Now here is how the petty cash envelope works. Into the envelope you may place a specific amount of cash, say $100.00. One trusted person, for example your First Assistant, or Production Coordinator will be designated to be in charge of the petty cash envelope. Anytime someone needs to rush out and get an item for the job they will have to ask the person in charge of the petty cash, then the person in charge will note how much was taken and who requested the withdrawal, and upon return, the receipt and the change must be deposited into the envelope. At the end of the shoot there must be a total of cash and receipts equal to $100.00. If there is less than a balance of $100.00 it can be traced back fairly easily to the person who made the withdrawal. Now this may all seem petty (pun intended), but the fact of the matter is that I have heard of otherwise avoidable arguments arise out of minor accounting and they could have been sidestepped altogether if this, or some other similar simple method was in play.

The Production Sheet


The other item you should have in your Job Jacket is the Production Sheet. The purpose of the Production Sheet is to write down what really happened on the shoot, again for the purpose of assisting you in getting the billing out quickly and accurately, and for having a reference after the job is completed as to who worked on the job, and which suppliers and supplies you used on the job. The Production Sheet differs from the Estimate of Expenses we discussed in Article #5 in that the estimate was formulated before the job and was your best guess of what was going to transpire, while the Production Sheet is an on the spot accounting of what actually happened on the job. The Production Sheet is kept in the Job Jacket and every time a roll of seamless, or lunch is purchased (that was not noted on the Petty Cash envelope) it can be noted here. Also unexpected purchases, client approved additional shots (or other involvements), and overtime can be logged on to the Production Sheet. And any notes that will be helpful for future jobs with this client or similar jobs can be easily entered here. I have not included a sample copy of a Production Sheet I use at our studio here because I believe it will be in your best interests to create your own depending on the types of jobs you normally execute and the issues you usually encounter. However, below I have created a short list that a mythological studio that uses models and works on location may have generated for a typical job. I suggest you create your own Production Sheet by synthesizing your original estimate for a job you typically shoot. For example you might begin by listing the categories that pertained to a common job (leaving out the topics you wouldn’t need—for example you normally wouldn’t need a studio or set building during a location shoot) and then add room for any contingencies (extra purchases, etc.) and try to keep it all contained to a page or two. Here is the example:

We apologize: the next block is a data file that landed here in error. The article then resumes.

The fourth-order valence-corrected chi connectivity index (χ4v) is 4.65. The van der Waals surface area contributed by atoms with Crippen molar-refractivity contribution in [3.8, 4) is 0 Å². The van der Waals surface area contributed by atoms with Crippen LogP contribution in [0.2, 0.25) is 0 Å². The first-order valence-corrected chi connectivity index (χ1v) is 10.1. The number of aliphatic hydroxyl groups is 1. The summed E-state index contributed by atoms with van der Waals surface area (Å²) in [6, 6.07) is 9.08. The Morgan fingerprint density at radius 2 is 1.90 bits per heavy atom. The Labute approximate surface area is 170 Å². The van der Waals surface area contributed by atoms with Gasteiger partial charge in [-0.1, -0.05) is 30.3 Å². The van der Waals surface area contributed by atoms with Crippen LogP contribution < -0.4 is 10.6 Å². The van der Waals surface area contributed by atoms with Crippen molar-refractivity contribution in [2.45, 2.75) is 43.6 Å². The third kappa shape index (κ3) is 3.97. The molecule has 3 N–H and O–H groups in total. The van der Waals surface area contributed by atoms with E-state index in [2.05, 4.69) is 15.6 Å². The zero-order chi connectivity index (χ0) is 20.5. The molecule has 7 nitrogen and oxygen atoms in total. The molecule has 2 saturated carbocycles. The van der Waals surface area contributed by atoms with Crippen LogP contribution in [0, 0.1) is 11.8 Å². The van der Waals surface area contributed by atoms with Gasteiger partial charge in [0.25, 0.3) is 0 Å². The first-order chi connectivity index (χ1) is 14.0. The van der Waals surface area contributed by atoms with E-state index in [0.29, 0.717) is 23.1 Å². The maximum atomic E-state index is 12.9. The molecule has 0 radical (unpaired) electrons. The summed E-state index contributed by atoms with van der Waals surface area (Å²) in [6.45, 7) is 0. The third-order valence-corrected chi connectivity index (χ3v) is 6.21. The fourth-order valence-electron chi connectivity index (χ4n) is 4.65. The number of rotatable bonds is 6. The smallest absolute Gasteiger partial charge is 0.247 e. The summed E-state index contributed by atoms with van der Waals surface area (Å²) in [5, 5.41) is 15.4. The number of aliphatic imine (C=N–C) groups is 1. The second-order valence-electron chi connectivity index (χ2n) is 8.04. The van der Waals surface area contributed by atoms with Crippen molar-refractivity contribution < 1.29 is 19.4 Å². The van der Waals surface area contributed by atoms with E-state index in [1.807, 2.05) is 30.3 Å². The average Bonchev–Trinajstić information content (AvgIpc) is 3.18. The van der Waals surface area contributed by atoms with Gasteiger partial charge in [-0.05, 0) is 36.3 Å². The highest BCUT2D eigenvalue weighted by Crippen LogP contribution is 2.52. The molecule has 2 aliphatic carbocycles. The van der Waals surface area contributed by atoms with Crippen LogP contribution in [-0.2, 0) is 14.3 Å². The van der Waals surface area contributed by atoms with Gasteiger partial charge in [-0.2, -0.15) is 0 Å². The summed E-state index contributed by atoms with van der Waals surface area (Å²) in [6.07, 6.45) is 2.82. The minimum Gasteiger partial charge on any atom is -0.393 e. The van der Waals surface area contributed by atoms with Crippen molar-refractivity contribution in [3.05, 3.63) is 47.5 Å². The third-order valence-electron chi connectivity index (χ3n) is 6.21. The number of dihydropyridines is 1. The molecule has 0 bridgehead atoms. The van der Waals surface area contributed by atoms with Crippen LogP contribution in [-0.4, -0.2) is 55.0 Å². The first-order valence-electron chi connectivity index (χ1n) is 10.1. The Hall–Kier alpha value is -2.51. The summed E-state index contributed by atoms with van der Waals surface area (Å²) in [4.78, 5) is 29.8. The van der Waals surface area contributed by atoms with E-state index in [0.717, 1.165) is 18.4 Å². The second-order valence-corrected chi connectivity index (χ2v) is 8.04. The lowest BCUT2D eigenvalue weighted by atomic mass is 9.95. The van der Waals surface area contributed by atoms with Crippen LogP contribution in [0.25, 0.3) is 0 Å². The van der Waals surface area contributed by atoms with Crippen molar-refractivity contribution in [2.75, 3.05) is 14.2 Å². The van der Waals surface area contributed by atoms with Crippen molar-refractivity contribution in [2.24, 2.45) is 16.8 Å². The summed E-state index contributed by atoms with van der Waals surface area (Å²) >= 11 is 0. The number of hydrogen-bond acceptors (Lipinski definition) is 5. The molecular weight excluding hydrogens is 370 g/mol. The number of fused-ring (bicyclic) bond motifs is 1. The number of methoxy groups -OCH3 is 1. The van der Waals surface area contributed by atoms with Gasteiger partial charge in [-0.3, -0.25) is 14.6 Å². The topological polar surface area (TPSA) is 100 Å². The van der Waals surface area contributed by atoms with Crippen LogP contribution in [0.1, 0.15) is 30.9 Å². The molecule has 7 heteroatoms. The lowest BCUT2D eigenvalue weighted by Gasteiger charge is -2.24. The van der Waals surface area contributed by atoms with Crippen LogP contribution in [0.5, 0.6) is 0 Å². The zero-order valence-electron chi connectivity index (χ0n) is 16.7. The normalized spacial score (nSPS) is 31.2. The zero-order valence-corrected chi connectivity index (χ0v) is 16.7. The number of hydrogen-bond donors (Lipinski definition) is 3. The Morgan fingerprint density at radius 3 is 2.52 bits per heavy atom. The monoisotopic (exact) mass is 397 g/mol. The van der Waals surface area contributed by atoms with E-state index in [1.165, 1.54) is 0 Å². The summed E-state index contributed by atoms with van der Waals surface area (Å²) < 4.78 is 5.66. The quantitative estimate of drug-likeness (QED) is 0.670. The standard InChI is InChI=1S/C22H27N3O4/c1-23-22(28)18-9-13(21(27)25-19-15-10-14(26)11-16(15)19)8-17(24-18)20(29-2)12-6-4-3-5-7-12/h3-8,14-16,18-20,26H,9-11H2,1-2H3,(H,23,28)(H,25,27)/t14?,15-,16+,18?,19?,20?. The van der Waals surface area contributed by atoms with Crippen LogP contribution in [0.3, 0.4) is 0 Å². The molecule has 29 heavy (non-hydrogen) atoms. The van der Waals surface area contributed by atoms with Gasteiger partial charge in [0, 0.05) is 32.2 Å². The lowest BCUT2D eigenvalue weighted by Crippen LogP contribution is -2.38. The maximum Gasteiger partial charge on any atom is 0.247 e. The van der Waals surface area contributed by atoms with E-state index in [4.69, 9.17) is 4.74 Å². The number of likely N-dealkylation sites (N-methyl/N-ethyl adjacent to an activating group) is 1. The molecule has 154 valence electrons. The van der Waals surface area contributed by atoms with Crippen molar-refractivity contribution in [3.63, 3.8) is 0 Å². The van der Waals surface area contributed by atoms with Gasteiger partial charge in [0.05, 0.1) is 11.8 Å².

Job Description:________________________________________
– Date:_________________________________________
– Client:________________________________________
– Product:_______________________________________
– Shots accomplished:_____________________________
– Assistants:_____________________________________
– Stylists:________________________________________
Digital Media:____________________________________________
Background materials:_____________________________________
Set Construction:_________________________________________
– Models:_________________________________________
– Casting fees:_____________________________________
Catering and Meals:________________________________________
Location costs:____________________________________________
Equipment Rental:__________________________________________
Client approved additional shots:______________________________
Client approved overtime:____________________________________

As you can see the Production Sheet reduces the job to its essential components and lets you get a pretty good picture on how a job with a specific client evolved.